"One is absolutely sickened, not by the crimes that the wicked have committed, but by the punishments that the good have inflicted." -- Oscar Wilde

Sunday, November 1, 2015

Missouri: Appeals court denies motion to stay execution of man convicted in triple murder

Ernest L. Johnson
Ernest L. Johnson
The Eighth U.S. Circuit Court of Appeals on Friday denied a motion to stay the execution of a man convicted of a 1994 triple murder at a north Columbia convenience store.

Ernest L. Johnson, 55, is scheduled to die by lethal injection at 6 p.m. Tuesday. Driven by his addiction to crack cocaine, Johnson on Feb. 12, 1994, robbed Casey's General Store, 2200 Ballenger Lane, and used a hammer and screwdriver to fatally bludgeon Mary Bratcher, 46, Mable Scruggs, 57, and Fred Jones, 58.

Kansas City attorneys W. Brian Gaddy and Jeremy Weis have been unsuccessful in stopping Johnson's scheduled execution.

In 2008, Johnson had surgery to remove part of a tumor in his brain and has since suffered seizures. His lawyers argued in a federal case that his brain condition combined with the pentobarbital creates a "substantial risk" that Johnson will have a violent seizure and a painful death that violates the Eighth Amendment's prohibition on cruel and unusual punishment.

U.S. District Chief Judge Greg Kays on Tuesday denied attempts to halt the execution, writing that Gaddy and Weis had not shown the case would win and that Johnson had not done enough to offer an alternative method of execution.

Gaddy and Weis appealed, and a 3-judge appellate court panel sided with Kays. The panel said Johnson did not present strong enough evidence that pentobarbital would cause pain because of his brain condition. The judges also said Johnson's case was unlikely to succeed because he did not identify an alternative method of execution that could be implemented quickly and would reduce the risk of pain.

His attorneys did argue lethal gas was an alternative execution method, but the court ruled that arguing lethal gas is "legally available in Missouri is not the same as showing the method is feasible or readily implementable alternative method of execution."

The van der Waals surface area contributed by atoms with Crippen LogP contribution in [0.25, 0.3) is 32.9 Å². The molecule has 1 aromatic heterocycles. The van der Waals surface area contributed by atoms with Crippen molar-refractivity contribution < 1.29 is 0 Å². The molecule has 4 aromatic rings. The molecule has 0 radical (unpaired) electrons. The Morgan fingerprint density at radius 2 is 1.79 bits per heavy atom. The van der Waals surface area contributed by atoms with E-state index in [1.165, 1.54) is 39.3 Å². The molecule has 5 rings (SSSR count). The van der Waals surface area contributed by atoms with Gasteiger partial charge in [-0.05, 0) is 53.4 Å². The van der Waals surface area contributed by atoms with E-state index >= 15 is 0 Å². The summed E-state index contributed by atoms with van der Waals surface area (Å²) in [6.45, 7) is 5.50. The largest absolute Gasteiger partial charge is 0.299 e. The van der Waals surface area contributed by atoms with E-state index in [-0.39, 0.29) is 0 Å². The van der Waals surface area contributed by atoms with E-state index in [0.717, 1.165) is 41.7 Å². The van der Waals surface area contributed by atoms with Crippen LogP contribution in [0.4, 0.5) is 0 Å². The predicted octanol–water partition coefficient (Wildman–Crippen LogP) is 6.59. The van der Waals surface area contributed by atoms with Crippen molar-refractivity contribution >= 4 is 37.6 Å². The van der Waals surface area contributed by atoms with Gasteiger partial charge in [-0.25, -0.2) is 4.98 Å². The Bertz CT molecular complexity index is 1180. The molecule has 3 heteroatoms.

A case in Missouri's Supreme Court still is pending. In that court, Gaddy and Weis requested a judge be appointed to consider evidence that Johnson is intellectually disabled. Past attorneys for Johnson unsuccessfully tried to convince juries that his IQ is 67, well below the average of 100, and therefore it would be unconstitutional to execute him.

Neither Gaddy nor Weis responded to messages seeking comment Saturday afternoon.

Johnson is the latest inmate in the country to challenge lethal injection protocols. Paul Litton, a professor at the University of Missouri School of Law, said there probably are more death penalty states in the United States with lawsuits fighting lethal injection procedures than those that are not.

The inmates in nearly every case across the country are challenging the Eighth Amendment standard set by a U.S. Supreme Court decision in the 2008 case of Baze v. Rees.

"It's a heavy burden basically to show that the method of execution presents a substantial or objectively intolerable risk of pain when compared to known and available alternatives," Litton said.

If the Missouri Supreme Court appoints a judge to consider whether Johnson has an intellectual disability, that would delay his execution indefinitely, Litton said. The U.S. Supreme Court ruled in the 2002 case of Atkins v. Virginia that states cannot execute people who are mentally retarded.

Though a Boone County jury sentenced Johnson to death in 1995, that and a subsequent death sentence were overturned. A 2006 Pettis County jury's decision to put Johnson back on death row was upheld.

"There were issues that had to be litigated," Litton said. "There are reasons this has taken awhile. What the death penalty does in a sense to families, instead of helping them, to a great extent you can say this is a case in which the litigation has actually probably harmed" the victims' families.

Source: Columbia Tribune, October 31, 2015

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